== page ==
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Russian ATMs Reject New 100-Ruble Bill – Kommersant

The new 100-ruble note depicts the Kremlin’s Spasskaya Tower on the front and the Rzhev Memorial to the Russian Soldier on the back. Natalia KOLESNIKOVA / AFP

Russia’s new 100-ruble bill will not be introduced into circulation anytime soon due to difficulties stemming from Western ATM and point-of-sale service providers' exit over the war in Ukraine, the Kommersant business daily reported Thursday. 

Russia’s Central Bank introduced the new 100-ruble banknote — depicting the Kremlin’s Spasskaya Tower on the front and the Rzhev Memorial to the Russian Soldier on the back — with higher durability and upgraded security features this Thursday. 

Concerns over the new bill’s circulation arose after the leading U.S. ATM and point-of-sale terminal manufacturers NCR and Diebold Nixdorf left Russia in retaliation to its invasion of Ukraine.  

“Given the geopolitical situation, it is difficult to imagine that development for the Russian market will be a priority,” Kommersant quoted an unnamed payment market source as saying.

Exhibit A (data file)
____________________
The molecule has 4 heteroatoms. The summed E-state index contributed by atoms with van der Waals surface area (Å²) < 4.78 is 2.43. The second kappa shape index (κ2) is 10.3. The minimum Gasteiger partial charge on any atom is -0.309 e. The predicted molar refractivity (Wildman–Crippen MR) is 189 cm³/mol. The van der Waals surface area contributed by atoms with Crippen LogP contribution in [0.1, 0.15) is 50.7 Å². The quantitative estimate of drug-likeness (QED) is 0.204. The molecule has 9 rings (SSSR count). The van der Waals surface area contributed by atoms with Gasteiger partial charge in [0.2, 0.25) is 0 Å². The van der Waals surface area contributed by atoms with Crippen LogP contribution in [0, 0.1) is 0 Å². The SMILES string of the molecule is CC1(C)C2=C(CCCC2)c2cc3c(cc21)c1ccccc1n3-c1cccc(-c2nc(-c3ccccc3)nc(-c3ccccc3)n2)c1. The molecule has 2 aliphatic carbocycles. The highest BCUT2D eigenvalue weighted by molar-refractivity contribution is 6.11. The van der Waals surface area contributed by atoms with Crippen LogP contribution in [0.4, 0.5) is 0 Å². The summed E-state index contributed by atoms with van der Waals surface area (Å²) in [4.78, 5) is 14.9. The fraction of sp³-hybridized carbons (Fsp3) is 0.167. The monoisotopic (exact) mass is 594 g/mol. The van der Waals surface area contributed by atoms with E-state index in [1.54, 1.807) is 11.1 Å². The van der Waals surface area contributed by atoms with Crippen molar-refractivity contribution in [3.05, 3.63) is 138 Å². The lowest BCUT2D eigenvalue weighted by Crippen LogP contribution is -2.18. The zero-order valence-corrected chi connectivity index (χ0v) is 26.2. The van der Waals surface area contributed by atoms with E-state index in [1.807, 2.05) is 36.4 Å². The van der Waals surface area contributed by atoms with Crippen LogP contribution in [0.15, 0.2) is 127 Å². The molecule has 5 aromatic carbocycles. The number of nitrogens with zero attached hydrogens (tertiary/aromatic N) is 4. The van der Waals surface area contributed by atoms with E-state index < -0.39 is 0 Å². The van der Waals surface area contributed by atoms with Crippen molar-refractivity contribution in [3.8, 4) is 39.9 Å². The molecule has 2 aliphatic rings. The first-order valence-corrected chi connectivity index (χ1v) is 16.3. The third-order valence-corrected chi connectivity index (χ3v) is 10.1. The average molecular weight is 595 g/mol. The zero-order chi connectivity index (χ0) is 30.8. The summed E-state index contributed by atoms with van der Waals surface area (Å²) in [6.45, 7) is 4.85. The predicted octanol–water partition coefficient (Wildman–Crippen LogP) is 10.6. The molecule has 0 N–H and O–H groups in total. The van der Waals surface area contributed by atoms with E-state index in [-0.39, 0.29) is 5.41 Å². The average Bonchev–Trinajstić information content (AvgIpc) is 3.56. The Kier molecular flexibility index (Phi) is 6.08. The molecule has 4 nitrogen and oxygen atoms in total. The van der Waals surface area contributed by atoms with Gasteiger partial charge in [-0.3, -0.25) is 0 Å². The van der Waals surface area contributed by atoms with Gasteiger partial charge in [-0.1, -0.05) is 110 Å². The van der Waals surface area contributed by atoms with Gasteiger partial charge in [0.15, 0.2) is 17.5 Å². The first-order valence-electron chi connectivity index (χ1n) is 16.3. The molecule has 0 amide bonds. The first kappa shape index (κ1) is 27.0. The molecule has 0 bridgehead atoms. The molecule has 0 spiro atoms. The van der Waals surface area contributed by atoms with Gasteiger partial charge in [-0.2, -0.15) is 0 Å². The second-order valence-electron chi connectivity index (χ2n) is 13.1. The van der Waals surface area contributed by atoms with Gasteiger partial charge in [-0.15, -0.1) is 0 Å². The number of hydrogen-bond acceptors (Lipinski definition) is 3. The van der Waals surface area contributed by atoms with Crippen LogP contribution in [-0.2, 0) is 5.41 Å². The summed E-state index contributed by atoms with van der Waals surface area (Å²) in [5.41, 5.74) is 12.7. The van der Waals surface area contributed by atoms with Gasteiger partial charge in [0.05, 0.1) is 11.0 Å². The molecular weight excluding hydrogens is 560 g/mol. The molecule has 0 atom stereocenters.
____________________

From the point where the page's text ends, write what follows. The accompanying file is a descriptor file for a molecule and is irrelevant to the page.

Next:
They warned that the new banknotes could be impossible to use because of the service providals’ refusal to issue updates for them. 

Central Bank deputy chief Sergei Belov said it would take between six months and a year for Russian ATMs and cash registers to update equipment that would recognize the new banknotes.  

The Association of Russian Banks, an NGO that represents the interests of 145 members, had asked to delay the introduction of the new notes this spring, Kommersant said.   

The association estimates that 60% of Russian ATMs and all of its cash registers are imported. 

Russia last introduced newly designed currency in 200 and 2,000 ruble denominations in 2017.

The Central Bank plans to introduce 1,000 and 5,000 ruble notes next year.

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